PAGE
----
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David Geller

David Geller: Computer Class

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David Geller fires up QuickBooks, and shows you the first steps towards organizing your store’s accounts.

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[h3]Computer Class[/h3]

[dropcap cap=I]t’s time to get down to the nitty-gritty. Last month, we introduced the theory of having separate income and cost of goods accounts in QuickBooks, and explained why this was the best way of keeping track of how well your store was doing. This month, we’re going to help you actually create those accounts.[/dropcap]

Quickbooks

To refresh your memories, for income, your three accounts were:
• Showcase Sales
• Special Order & Memo Sales
• Shop Sales (Repairs)

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And for cost of goods, your complementary accounts were:
• Showcase Sales Cost of Goods
• Special Order/Memo Cost of Goods
• Shop Cost of Goods

So let’s make these now. Go into QuickBooks and go to the Chart of Accounts. The easiest way to get this is by typing “Control +A.” At the bottom left of that window is a small box titled “Account.” Click that and choose “new.”(See First Figure)

At the next window, you’ll see a menu called “Type” with the category “Bank” currently selected. Pull down the menu and change the selected category from “Bank” to “Income”. Then, in the “Name” box type “Showcase Sales”. Clicking on the “next” button saves the account you just created. Now that you’ve saved it, start with the next account. (See Second Figure)

Notice that the next window that comes up will automatically come up as an Income Account. Name the next account “Special Order/Memo Sales”. Click “next”, and do the same process for Shop Sales — or you can call it “Repair Sales”.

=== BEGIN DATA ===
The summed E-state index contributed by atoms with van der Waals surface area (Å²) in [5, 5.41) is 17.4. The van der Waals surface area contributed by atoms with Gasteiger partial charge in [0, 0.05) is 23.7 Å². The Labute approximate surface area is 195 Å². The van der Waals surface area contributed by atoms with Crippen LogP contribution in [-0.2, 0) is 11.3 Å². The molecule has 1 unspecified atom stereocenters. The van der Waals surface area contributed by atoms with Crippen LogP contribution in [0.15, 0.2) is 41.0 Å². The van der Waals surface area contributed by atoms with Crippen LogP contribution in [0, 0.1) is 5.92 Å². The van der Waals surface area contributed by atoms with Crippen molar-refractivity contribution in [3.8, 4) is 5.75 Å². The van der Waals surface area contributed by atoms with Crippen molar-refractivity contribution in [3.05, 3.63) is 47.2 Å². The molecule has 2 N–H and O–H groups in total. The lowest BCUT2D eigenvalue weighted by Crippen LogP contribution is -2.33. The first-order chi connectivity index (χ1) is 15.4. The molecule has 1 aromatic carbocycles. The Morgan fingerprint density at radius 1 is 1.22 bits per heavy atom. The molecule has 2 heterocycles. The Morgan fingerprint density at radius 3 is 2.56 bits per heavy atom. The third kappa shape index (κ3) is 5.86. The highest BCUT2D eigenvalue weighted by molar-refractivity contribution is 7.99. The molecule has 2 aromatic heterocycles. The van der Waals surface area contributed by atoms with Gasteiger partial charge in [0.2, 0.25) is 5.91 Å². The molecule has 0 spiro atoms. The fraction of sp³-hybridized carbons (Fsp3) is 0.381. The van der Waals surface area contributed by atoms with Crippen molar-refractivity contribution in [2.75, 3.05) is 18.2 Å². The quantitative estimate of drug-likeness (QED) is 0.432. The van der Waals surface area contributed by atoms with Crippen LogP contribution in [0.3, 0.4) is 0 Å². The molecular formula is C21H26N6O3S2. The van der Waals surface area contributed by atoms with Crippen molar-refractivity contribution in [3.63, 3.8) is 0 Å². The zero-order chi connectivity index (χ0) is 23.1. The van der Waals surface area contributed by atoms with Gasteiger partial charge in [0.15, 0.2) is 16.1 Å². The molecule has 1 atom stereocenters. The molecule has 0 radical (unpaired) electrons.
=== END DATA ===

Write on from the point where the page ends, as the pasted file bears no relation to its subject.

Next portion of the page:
QuickbooksNow it’s time to create your “Cost of Sales” accounts. After clicking “next”, change the account type from “Income” to “Cost of Goods Sold”. Then, create a new category for “Showcase Cost of Goods”, click next, and create another for “Special Order & Memo COG”. Click next.
Now, it’s time to do our “Shop Cost of Goods”. In this case, we will continue to add sub-accounts under our Shop Costs. After you have created the “Shop Cost of Goods” and clicked “next”, do the following:

Type the name of the first cost of the shop, which is Jewelers Wages. Then right below the name is a small box titled “Subaccount”. Click the box and then the drop down arrow next to it will reveal the “Shop Cost of Goods” category. Choose it. Click “next” and then add the following sub-accounts one by one:
• Jewelers Wages
• Jewelers Matching Taxes
• Jewelers Benefits
• Findings/Gold/Mounting
• Small Shop Stones
• Gas & Oxygen
• Shop Tools

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What you have just entered is sub-accounts that cover all the different costs of having a shop. And in the future, instead of choosing “Payroll Expenses” when you have to account for the paycheck of your jeweler, you choose “Shop Cost of Goods Sold: Jeweler’s Wages”

Then when you put all your shop sales in the income area, and all of your shop costs in the costs of goods area, you’ll finally know whether your shop is profitable or not.

QuickbooksOnce finished, your Chart of Accounts should look something like this (See Third Figure).

Next month, we’ll start to show you how to enter your sales into these accounts by using our Point-of-Sale program data and a simple journal entry. (If you don’t own a Point of Sale program, my “QuickBooks for Jewelers” program shows you how to use QuickBooks without a jewelry-specific point-of-sale program, but the simple fact is you’ll run your business better with one than without one. ) QuickBooks on its own is a poor inventory management program. Remember: we aren’t using QuickBooks for inventory management here, we’re using it for money management.

In the meantime, you can start using the “Shop Cost of Goods” we just created. But don’t start using the other income and cost of goods categories yet. Because we’ll have more to teach you on these next month.

Here’s a teaser for you. When you bring inventory into your jewelry store the bill or check is not for “Cost of Goods”. It’s an “Inventory Asset”.

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Jewelry is an asset and stays that way until the day it sells. Then, and only then, does it magically transform itself into “Cost of Goods”.  
More next month.

David Geller is an author and consultant to jewelry-store owners on store management and profitability. E-mail him at [email protected].

[span class=note]This story is from the March 2005 edition of INSTORE[/span]

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